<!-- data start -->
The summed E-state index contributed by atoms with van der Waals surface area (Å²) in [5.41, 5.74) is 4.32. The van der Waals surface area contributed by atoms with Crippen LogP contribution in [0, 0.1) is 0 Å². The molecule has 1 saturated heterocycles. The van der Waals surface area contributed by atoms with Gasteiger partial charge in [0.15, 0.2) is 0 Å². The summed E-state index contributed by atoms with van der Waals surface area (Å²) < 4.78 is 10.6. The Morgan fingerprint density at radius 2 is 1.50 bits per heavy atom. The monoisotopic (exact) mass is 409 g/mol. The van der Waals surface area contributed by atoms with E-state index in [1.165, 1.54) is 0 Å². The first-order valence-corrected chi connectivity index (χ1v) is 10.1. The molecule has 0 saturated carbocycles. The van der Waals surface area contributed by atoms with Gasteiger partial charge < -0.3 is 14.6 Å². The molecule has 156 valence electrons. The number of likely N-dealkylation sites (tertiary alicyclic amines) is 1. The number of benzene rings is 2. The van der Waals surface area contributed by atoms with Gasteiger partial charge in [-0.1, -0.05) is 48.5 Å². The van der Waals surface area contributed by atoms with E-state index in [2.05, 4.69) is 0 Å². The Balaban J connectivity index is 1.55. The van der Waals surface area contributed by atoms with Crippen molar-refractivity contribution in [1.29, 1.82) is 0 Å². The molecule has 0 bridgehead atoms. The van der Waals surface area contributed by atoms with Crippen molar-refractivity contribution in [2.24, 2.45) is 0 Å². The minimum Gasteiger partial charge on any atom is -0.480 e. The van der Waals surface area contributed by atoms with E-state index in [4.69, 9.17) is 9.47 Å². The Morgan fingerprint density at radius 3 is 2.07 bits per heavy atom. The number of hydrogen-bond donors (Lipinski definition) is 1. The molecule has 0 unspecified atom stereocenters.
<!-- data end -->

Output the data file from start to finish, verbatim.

The summed E-state index contributed by atoms with van der Waals surface area (Å²) in [5.41, 5.74) is 4.32. The van der Waals surface area contributed by atoms with Crippen LogP contribution in [0, 0.1) is 0 Å². The molecule has 1 saturated heterocycles. The van der Waals surface area contributed by atoms with Gasteiger partial charge in [0.15, 0.2) is 0 Å². The summed E-state index contributed by atoms with van der Waals surface area (Å²) < 4.78 is 10.6. The Morgan fingerprint density at radius 2 is 1.50 bits per heavy atom. The monoisotopic (exact) mass is 409 g/mol. The van der Waals surface area contributed by atoms with E-state index in [1.165, 1.54) is 0 Å². The first-order valence-corrected chi connectivity index (χ1v) is 10.1. The molecule has 0 saturated carbocycles. The van der Waals surface area contributed by atoms with Gasteiger partial charge < -0.3 is 14.6 Å². The molecule has 156 valence electrons. The number of likely N-dealkylation sites (tertiary alicyclic amines) is 1. The number of benzene rings is 2. The van der Waals surface area contributed by atoms with Gasteiger partial charge in [-0.1, -0.05) is 48.5 Å². The van der Waals surface area contributed by atoms with E-state index in [2.05, 4.69) is 0 Å². The Balaban J connectivity index is 1.55. The van der Waals surface area contributed by atoms with Crippen molar-refractivity contribution in [1.29, 1.82) is 0 Å². The molecule has 0 bridgehead atoms. The van der Waals surface area contributed by atoms with Crippen molar-refractivity contribution in [2.24, 2.45) is 0 Å². The minimum Gasteiger partial charge on any atom is -0.480 e. The van der Waals surface area contributed by atoms with E-state index in [4.69, 9.17) is 9.47 Å². The Morgan fingerprint density at radius 3 is 2.07 bits per heavy atom. The number of hydrogen-bond donors (Lipinski definition) is 1. The molecule has 0 unspecified atom stereocenters.